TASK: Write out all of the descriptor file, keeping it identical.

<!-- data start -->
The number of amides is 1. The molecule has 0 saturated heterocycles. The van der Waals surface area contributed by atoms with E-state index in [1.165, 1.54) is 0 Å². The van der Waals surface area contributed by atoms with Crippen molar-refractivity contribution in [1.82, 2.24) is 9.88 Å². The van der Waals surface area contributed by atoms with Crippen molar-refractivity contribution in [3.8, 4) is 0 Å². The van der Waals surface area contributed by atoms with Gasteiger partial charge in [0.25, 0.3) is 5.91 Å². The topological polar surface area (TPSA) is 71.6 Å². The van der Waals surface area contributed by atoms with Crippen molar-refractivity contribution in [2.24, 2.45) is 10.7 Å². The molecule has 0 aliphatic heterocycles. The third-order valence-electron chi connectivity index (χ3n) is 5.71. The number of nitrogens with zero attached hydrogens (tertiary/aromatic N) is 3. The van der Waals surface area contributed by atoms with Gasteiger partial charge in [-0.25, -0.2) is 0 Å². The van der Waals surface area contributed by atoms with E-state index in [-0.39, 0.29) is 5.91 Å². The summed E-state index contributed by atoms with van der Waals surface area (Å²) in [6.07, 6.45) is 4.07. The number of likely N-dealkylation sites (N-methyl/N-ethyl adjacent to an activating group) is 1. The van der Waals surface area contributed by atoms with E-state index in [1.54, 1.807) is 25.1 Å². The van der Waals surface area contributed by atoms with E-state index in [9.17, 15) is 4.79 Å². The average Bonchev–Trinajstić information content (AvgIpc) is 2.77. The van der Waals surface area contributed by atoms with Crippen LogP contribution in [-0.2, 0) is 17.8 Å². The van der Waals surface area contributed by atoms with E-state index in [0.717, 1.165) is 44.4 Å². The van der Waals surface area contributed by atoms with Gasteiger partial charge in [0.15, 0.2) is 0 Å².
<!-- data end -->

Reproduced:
The number of amides is 1. The molecule has 0 saturated heterocycles. The van der Waals surface area contributed by atoms with E-state index in [1.165, 1.54) is 0 Å². The van der Waals surface area contributed by atoms with Crippen molar-refractivity contribution in [1.82, 2.24) is 9.88 Å². The van der Waals surface area contributed by atoms with Crippen molar-refractivity contribution in [3.8, 4) is 0 Å². The van der Waals surface area contributed by atoms with Gasteiger partial charge in [0.25, 0.3) is 5.91 Å². The topological polar surface area (TPSA) is 71.6 Å². The van der Waals surface area contributed by atoms with Crippen molar-refractivity contribution in [2.24, 2.45) is 10.7 Å². The molecule has 0 aliphatic heterocycles. The third-order valence-electron chi connectivity index (χ3n) is 5.71. The number of nitrogens with zero attached hydrogens (tertiary/aromatic N) is 3. The van der Waals surface area contributed by atoms with Gasteiger partial charge in [-0.25, -0.2) is 0 Å². The van der Waals surface area contributed by atoms with E-state index in [-0.39, 0.29) is 5.91 Å². The summed E-state index contributed by atoms with van der Waals surface area (Å²) in [6.07, 6.45) is 4.07. The number of likely N-dealkylation sites (N-methyl/N-ethyl adjacent to an activating group) is 1. The van der Waals surface area contributed by atoms with E-state index in [1.54, 1.807) is 25.1 Å². The van der Waals surface area contributed by atoms with E-state index in [9.17, 15) is 4.79 Å². The average Bonchev–Trinajstić information content (AvgIpc) is 2.77. The van der Waals surface area contributed by atoms with Crippen LogP contribution in [-0.2, 0) is 17.8 Å². The van der Waals surface area contributed by atoms with E-state index in [0.717, 1.165) is 44.4 Å². The van der Waals surface area contributed by atoms with Gasteiger partial charge in [0.15, 0.2) is 0 Å².